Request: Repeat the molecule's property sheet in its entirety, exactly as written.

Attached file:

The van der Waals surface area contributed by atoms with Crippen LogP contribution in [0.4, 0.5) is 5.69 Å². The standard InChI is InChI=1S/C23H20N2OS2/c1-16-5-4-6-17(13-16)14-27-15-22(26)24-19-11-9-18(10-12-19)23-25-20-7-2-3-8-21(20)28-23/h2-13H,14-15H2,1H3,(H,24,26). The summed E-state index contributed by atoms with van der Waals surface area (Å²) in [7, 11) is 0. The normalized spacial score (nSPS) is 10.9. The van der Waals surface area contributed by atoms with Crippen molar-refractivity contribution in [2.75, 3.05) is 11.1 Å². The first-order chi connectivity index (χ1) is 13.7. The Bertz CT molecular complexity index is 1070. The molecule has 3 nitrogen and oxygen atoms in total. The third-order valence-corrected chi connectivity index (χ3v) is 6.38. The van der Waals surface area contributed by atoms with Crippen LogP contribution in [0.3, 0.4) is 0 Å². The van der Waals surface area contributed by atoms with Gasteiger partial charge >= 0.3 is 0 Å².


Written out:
The van der Waals surface area contributed by atoms with Crippen LogP contribution in [0.4, 0.5) is 5.69 Å². The standard InChI is InChI=1S/C23H20N2OS2/c1-16-5-4-6-17(13-16)14-27-15-22(26)24-19-11-9-18(10-12-19)23-25-20-7-2-3-8-21(20)28-23/h2-13H,14-15H2,1H3,(H,24,26). The summed E-state index contributed by atoms with van der Waals surface area (Å²) in [7, 11) is 0. The normalized spacial score (nSPS) is 10.9. The van der Waals surface area contributed by atoms with Crippen molar-refractivity contribution in [2.75, 3.05) is 11.1 Å². The first-order chi connectivity index (χ1) is 13.7. The Bertz CT molecular complexity index is 1070. The molecule has 3 nitrogen and oxygen atoms in total. The third-order valence-corrected chi connectivity index (χ3v) is 6.38. The van der Waals surface area contributed by atoms with Crippen LogP contribution in [0.3, 0.4) is 0 Å². The van der Waals surface area contributed by atoms with Gasteiger partial charge >= 0.3 is 0 Å².